And we also see them in some consumer user cases, like autonomous driving marketing machines. 

Rui: Okay. I wanted to actually give people in the room a chance to ask questions.  I want to ask one or two more questions, but then could those of you who want to ask questions, raise your hand.

Let’s go back to SAS, right? So SAS companies try to, in the US, you had said earlier that your expense management software company was actually active in Japan, as well as China.

What are you seeing in a lot of your other portfolio companies, the opportunity to internationalize? And if so, is that typically towards other East Asian countries or maybe Southeast Asia, or are they trying to also come to the West? So that’s my first question. And the second part of it is just the reverse.

Do you think that this is less a question about your portfolio, but based on your assessment of the strength of domestic Chinese SAS players, do you think foreign SAS players have a chance in China or they should probably not come because number one, they’re not going to be able to sell their products for very much money and they’ll need to hire a very large on the ground salesforce it sounds like. So yeah. Your thoughts on that international expansion?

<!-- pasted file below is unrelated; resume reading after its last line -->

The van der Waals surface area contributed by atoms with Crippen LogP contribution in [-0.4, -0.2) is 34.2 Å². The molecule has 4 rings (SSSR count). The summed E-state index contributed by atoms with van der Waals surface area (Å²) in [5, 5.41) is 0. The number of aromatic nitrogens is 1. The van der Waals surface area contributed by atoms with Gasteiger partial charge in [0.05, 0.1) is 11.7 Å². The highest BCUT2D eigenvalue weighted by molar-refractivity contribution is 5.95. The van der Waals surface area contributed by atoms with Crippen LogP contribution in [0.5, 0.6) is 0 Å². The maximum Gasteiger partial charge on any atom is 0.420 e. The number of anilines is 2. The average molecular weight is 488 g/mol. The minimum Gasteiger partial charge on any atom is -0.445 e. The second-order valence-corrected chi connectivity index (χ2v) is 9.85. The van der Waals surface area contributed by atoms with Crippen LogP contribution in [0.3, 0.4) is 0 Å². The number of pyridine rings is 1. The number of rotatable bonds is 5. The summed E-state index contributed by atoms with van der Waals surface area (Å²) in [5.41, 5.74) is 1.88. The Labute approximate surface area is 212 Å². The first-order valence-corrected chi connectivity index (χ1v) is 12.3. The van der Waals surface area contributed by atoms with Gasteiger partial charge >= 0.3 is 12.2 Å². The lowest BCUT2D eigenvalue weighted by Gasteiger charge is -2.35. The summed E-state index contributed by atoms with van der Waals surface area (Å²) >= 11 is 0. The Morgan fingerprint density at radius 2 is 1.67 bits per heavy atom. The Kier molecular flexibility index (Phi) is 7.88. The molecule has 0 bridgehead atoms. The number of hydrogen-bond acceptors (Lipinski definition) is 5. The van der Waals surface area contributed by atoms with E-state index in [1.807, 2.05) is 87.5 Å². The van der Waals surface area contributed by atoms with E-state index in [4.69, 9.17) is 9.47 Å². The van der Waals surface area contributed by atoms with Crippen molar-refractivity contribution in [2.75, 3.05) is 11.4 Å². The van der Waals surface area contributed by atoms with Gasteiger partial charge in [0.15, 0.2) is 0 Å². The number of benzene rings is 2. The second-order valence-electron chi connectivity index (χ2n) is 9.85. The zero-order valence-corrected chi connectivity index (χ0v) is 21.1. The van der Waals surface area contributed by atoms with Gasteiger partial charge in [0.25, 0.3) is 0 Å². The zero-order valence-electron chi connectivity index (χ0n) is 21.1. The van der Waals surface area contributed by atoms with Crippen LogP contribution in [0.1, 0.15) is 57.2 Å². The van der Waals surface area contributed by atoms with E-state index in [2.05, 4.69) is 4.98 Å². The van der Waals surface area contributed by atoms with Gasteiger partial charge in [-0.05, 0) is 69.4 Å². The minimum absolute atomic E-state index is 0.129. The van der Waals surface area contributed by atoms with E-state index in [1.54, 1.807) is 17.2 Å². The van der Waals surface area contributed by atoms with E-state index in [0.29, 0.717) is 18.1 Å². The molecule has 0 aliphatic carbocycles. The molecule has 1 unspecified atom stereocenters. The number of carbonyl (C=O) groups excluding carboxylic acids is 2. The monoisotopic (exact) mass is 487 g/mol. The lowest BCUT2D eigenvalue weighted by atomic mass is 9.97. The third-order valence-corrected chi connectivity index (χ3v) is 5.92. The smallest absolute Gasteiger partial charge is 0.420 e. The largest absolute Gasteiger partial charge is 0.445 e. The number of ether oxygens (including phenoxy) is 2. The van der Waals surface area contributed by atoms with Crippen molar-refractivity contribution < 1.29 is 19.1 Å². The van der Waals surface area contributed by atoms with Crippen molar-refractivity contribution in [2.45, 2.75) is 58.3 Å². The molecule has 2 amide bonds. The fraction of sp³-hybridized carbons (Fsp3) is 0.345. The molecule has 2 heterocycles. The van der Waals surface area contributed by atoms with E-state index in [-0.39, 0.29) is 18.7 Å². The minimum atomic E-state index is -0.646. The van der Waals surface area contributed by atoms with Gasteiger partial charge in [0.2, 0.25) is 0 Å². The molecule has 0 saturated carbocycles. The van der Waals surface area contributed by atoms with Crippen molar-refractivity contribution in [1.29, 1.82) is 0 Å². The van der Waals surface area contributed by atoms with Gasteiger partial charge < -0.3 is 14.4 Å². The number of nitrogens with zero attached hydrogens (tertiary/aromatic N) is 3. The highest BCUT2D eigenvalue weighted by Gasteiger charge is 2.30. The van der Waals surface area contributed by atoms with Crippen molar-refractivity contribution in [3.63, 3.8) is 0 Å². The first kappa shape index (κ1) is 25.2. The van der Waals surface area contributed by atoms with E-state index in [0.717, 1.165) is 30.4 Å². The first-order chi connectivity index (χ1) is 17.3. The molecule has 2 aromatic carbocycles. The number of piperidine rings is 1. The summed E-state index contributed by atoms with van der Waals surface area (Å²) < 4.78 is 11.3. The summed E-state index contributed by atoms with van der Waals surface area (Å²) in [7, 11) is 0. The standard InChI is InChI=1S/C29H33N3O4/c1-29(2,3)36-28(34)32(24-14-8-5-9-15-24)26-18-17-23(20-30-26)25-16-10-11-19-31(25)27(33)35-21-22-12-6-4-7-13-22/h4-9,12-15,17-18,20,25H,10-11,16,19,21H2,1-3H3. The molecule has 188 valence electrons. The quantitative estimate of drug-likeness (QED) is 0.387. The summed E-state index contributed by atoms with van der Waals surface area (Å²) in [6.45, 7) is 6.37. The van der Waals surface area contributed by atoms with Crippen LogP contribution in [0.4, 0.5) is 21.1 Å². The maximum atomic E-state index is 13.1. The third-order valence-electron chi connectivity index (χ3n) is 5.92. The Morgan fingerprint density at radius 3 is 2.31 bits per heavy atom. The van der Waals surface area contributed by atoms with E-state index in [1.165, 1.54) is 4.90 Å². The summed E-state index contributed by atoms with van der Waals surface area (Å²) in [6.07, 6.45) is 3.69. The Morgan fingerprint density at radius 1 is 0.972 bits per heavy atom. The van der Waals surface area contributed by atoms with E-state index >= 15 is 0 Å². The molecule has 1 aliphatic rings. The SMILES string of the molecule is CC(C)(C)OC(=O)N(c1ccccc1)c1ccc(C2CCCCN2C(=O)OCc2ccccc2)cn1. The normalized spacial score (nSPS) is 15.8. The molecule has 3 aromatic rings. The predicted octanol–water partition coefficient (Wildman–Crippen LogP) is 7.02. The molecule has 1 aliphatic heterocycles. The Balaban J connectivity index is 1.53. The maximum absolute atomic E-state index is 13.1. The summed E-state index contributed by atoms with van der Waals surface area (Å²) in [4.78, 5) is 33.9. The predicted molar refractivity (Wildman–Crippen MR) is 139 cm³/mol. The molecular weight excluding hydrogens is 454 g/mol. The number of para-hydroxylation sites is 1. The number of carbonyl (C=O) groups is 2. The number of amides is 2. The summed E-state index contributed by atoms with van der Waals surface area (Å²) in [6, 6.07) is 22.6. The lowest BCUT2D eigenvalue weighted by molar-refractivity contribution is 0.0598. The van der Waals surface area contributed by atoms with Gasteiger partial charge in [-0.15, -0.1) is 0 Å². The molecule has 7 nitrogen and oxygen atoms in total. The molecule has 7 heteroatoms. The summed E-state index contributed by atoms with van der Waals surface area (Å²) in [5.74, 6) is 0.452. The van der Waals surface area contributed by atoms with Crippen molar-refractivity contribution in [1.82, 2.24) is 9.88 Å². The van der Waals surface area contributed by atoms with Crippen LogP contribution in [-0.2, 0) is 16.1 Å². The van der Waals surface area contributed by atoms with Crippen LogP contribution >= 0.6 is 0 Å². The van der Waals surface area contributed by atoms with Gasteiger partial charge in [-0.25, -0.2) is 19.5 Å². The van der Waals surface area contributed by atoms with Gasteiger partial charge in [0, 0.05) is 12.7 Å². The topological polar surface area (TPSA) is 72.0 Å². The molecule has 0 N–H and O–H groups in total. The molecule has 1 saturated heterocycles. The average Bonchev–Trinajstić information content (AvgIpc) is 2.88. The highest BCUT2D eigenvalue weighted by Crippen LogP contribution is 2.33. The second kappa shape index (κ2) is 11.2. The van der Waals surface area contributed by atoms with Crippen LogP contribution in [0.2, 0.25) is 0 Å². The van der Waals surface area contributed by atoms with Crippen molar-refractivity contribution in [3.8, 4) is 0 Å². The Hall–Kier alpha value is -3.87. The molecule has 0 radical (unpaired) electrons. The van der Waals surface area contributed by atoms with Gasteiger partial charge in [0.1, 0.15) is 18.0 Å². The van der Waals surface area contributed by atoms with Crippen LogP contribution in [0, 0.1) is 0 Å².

Ray: So for China, for Chinese companies to expand out of China, I think that trend is still very early. I think the product domestic SAS market is also in the early days of development. But with that all being said, we do see a couple of companies, somebody, our own portfolio, some kind of in the, in a broader SAS community are starting to attract customers from other countries.